RIP Frank Robinson, 1935-2019

11 05 2020

The third of my “in memoriam” posts that I’m catching back up on is the one that hit home the most.  Frank Robinson was a Red, one of the ten numbers retired by the team.  The trade they made to send him to Baltimore easily represents the biggest mistake the Reds made.  I’d argue it’s the second biggest “oops” trade in the history of baseball behind the Red Sox dealing Babe Ruth to the Bronx for cash.

Robinson is one of the greatest players in baseball history.  But he sometimes gets forgotten.  He’s one of the great black players who stormed baseball after segregation had truly ended, but he’s always remembered after Hank Aaron and Willie Mays, and even sometimes after Roberto Clemente.  He didn’t play in New York so he isn’t revered like Mickey Mantle or Duke Snider.  But he had the numbers and talent to be mentioned with all those guys.

Robinson grew up in West Oakland California, the youngest of ten children.  He signed with the Reds out of high school in 1953 and climbed his way to the big leagues in 1956, where he took the National League by storm.  Slugging 38 homers, Robbie tied a rookie record that stood until Mark McGwire broke it in 1987.  He led the NL in runs scored and won the Rookie of the Year award. The Reds hit MLB record-tying 221 homers that year; they went 91-63 and were eliminated from pennant contention on the second to last day of the season.

From there, he was a consistent slugger in the latter half of the 50’s who led the Redlegs to general success they hadn’t seen in over a decade.  They couldn’t break through, however, until 1961.  Robinson really broke out that year, hitting 37 homers and knocking in 124 batters to take home the NL MVP.  Robinson’s great season was out-shined by the home run chase between Roger Maris and Mantle.  The Reds made the World Series, though they were sent home in 5 games by the Bronx Bombers.

Robinson was 4th in the MVP voting the next year, and statistically he was actually even better (39/136/.342, leading the Majors with 51 doubles and 134 runs scored).  He was solid if not quite as outstanding the next few years, and Cincy management thought they were seeing a decline and attempted to jump ahead of it.  They packed Robinson off to Baltimore for Milt Pappas and Dick Simpson.  Pappas pitched 2+ so-so years for the Reds and Simpson logged a total of 138 at bats for the franchise.  Robinson, meanwhile, put together one of the great seasons in baseball history in his first year for the Orioles.  In his career, Robbie led the league in homers, RBI and average one time each – all of them in that 1966 season.  He hit .316 with 49 homers and 122 RBI in an era that had become known for pitching domination.  The Orioles steamrolled the American League and then the defending champion Los Angeles Dodgers.  Robinson was the Series MVP, and is kind of viewed as the ultimate “I’ll show em” in baseball history.  Robinson got hurt the next year and was never quite as effective; but he did help the Orioles to three more World Series berths, including one win over his former team in 1970.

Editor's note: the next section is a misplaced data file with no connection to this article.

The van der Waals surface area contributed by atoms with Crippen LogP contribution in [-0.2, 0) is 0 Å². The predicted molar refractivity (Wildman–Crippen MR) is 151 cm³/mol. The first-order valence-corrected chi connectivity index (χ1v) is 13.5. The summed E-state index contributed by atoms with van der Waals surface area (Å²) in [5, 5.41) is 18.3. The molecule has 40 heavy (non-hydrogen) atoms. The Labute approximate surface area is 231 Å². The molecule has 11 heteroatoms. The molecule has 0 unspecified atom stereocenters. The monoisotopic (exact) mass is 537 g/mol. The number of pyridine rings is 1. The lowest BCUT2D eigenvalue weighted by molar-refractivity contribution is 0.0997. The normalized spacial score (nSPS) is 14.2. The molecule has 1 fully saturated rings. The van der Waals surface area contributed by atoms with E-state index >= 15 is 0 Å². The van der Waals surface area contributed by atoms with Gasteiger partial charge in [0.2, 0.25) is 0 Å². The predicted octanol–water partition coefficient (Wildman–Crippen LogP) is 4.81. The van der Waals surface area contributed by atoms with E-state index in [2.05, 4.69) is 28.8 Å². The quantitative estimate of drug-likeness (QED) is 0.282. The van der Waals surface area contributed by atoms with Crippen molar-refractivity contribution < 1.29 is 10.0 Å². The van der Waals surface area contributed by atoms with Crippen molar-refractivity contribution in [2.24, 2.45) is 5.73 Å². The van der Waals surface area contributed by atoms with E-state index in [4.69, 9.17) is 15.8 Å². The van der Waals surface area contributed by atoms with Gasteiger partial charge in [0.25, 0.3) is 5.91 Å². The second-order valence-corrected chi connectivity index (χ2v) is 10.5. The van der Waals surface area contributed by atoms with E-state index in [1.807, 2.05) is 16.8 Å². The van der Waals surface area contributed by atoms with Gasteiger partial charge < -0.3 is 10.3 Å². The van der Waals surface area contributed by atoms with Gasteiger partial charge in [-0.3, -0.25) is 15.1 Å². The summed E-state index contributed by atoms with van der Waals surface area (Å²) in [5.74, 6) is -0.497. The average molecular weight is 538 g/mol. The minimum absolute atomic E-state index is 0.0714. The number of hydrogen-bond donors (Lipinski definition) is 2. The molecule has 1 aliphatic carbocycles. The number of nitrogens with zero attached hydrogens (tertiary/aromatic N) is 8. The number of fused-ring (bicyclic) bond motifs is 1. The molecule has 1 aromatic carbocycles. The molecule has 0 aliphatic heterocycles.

Robinson finished his career out for the Dodgers, Angels and Indians, and in Cleveland he became the first black manager in MLB history.  He managed 4 different franchises – notably being at the helm for the Montreal Expos during their transition to Washington DC.  He was involved with MLB’s leadership through much of his later life, and was universally respected and admired throughout the game.

I’ve got Robbie’s autograph on a couple items – a baseball that’s part of my collection of 500 Home Run autos, and the card above.  I’ve had the idea of getting autographs of Reds MVP’s on their MVP year card; his is the only one I actually got.  My dad grew up near Dayton, and loved the Robinson and Ted Kluszewski teams from the late 50’s.  He was really nice both times I met him; the second time was in Chicago and I mentioned that my dad loved him and Kluszewski, he said “Big Klu was something else”.

Robinson died last February, and the world was a worse place after losing him.



2 responses

11 05 2020
Oscar Robinson

Thank you for that tribute to a man who really deserves it like no other. Pull up his name on Retrosheet and take a look at his list of accomplishments! ASTONISHING! My daughter and son-in-law met ‘Robbie’ when he was managing the Nationals and I have a nice pic of the three of them. My daughter said he was very gracious and kind.
I would love to past the picture here, but not sure how to do that.

17 05 2020

Thanks, Brad. Glad you enjoyed it. My very small experience with him has been the same. There are some bad guys in the world of sports – at an autograph show you most likely can’t single them out. You can tell the genuinely good ones and from my perspective he was very clearly one of them.

Leave a Reply

Fill in your details below or click an icon to log in: Logo

You are commenting using your account. Log Out /  Change )

Google photo

You are commenting using your Google account. Log Out /  Change )

Twitter picture

You are commenting using your Twitter account. Log Out /  Change )

Facebook photo

You are commenting using your Facebook account. Log Out /  Change )

Connecting to %s

%d bloggers like this: